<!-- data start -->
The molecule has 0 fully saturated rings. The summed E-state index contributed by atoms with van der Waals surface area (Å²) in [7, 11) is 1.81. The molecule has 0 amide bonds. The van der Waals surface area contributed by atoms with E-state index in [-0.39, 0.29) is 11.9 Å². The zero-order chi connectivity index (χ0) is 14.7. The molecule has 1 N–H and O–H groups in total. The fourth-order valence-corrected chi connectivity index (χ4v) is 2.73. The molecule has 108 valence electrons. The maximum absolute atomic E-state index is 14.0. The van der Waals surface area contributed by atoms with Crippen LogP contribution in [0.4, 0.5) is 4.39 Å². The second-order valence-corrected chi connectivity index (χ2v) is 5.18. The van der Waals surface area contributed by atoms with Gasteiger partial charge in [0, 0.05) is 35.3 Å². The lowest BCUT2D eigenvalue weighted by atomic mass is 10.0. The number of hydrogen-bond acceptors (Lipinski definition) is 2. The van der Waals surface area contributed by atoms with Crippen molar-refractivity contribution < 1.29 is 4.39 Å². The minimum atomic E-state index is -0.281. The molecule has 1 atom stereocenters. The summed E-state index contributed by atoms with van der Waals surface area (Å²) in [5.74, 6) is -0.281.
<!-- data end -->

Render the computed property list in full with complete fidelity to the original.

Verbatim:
The molecule has 0 fully saturated rings. The summed E-state index contributed by atoms with van der Waals surface area (Å²) in [7, 11) is 1.81. The molecule has 0 amide bonds. The van der Waals surface area contributed by atoms with E-state index in [-0.39, 0.29) is 11.9 Å². The zero-order chi connectivity index (χ0) is 14.7. The molecule has 1 N–H and O–H groups in total. The fourth-order valence-corrected chi connectivity index (χ4v) is 2.73. The molecule has 108 valence electrons. The maximum absolute atomic E-state index is 14.0. The van der Waals surface area contributed by atoms with Crippen LogP contribution in [0.4, 0.5) is 4.39 Å². The second-order valence-corrected chi connectivity index (χ2v) is 5.18. The van der Waals surface area contributed by atoms with Gasteiger partial charge in [0, 0.05) is 35.3 Å². The lowest BCUT2D eigenvalue weighted by atomic mass is 10.0. The number of hydrogen-bond acceptors (Lipinski definition) is 2. The van der Waals surface area contributed by atoms with Crippen molar-refractivity contribution < 1.29 is 4.39 Å². The minimum atomic E-state index is -0.281. The molecule has 1 atom stereocenters. The summed E-state index contributed by atoms with van der Waals surface area (Å²) in [5.74, 6) is -0.281.